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A Great Improvisation: Franklin, France, and the Birth of America Paperback – January 10, 2006
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Franklin recognized and accepted the fact that French aid was crucial to American independence, but some Founding Fathers resented him for making America dependent on a foreign power and severely attacked him for securing the very aid that saved the cause. Schiff offers fascinating coverage of this American infighting, along with the complex political intrigue in France, complete with British spies and French double agents, secret negotiations and backroom deals. A Great Improvisation is an entertaining and illuminating portrait of Franklin's seven-year adventure in France that "stands not only as his greatest service to his country but the most revealing of the man." --Shawn Carkonen --This text refers to an out of print or unavailable edition of this title.
From Publishers Weekly
Copyright © Reed Business Information, a division of Reed Elsevier Inc. All rights reserved. --This text refers to an out of print or unavailable edition of this title.
Top Customer Reviews
Happily, Schiff's breezy, cosmopolitan, but never superficial style is excellently suited to the open-minded satirist and scientist, and a tale that reads like a cruel farce. _A Great Improvisation_ focuses on just eight years of Franklin's 84-year life, starting in 1776 when he was sent to Paris by the Continental Congress at the age of 70 to get France into the war. Fortunately, France regarded Franklin as a celebrity genius, which was more than many of his colleagues back home in Congress thought of him.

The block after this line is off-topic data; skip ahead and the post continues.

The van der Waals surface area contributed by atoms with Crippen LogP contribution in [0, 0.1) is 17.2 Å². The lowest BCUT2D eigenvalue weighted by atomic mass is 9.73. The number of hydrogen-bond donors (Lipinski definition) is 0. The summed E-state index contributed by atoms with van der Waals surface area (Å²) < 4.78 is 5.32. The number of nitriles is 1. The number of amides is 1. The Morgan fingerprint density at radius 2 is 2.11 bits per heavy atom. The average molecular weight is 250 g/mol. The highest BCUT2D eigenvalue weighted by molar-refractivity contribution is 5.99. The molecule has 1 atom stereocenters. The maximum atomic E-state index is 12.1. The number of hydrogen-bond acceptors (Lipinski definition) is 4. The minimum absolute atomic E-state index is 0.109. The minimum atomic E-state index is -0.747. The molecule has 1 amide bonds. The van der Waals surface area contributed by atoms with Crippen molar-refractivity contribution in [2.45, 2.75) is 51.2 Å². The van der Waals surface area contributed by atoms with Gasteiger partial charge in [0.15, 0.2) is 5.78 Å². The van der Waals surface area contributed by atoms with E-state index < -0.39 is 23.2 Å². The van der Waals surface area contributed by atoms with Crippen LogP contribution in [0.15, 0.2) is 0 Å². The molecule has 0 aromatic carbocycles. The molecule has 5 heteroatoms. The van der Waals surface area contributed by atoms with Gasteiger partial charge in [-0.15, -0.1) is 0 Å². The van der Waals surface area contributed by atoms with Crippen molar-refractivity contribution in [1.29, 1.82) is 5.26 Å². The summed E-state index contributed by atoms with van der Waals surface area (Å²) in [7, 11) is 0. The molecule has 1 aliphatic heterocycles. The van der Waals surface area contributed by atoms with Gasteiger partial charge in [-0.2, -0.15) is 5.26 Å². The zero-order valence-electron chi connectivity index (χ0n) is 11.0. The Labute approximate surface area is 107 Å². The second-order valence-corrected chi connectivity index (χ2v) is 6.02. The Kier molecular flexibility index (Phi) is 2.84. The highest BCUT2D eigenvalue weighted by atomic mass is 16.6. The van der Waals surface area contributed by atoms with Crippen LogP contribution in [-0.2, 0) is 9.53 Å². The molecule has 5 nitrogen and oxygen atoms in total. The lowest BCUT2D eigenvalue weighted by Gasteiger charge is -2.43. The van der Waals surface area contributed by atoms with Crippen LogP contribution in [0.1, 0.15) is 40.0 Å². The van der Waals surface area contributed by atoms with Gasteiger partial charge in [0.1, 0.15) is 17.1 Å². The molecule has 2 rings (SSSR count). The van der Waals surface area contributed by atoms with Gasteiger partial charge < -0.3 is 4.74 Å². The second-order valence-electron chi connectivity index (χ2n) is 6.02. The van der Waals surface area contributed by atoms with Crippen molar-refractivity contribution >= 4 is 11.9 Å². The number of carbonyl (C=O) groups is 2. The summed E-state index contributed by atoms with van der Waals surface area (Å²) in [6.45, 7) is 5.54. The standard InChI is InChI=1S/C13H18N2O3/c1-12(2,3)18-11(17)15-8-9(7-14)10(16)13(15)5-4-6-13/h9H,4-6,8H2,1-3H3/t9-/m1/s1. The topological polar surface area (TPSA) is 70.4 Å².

Franklin was "honest, but not too honest, which qualifies in France as a failure of imagination." He could "indulge in the ingenious and wholly specious argument, a staple of French conversation." His defense of French admiral d'Estaing was "a shining tribute to benevolent ignorance. (And one that happened accidentally to be accurate.)" Surrounded by spies, he had papers and money stolen. The other Americans in Paris squabbled endlessly with one another, accusing the French of deceit and intrigue even more than the British. Franklin's co-commissioner, Arthur Lee, "was ideally suited for the mission in every way save for his personality, which was rancid."
Poor trans-Atlantic communications enabled the Paris delegation's enemies to poison Congress against them, especially Franklin, who risked censure several times.Read more ›
But Stacy Schiff's extremely readable and obviously well-researched book that covers the period of Dr. Franklin's life when he was an envoy of the second Continental Congress to the Court of King Louis XVI of France also covers the controversy that surrounded this amateur ambassador, stirred most particularly by the brothers Arthur Lee and William Lee of Virginia and John Adams of Massachusetts, later to be the second President of The United States. The former seem to have been motivated by Southern superciliousness and arrogance, 'qualities' battered out of their kind in the later 'War for Southern Independence' by the descendants of the likes of the latter, possessors of their own special sort of sanctimonious superiority complexes.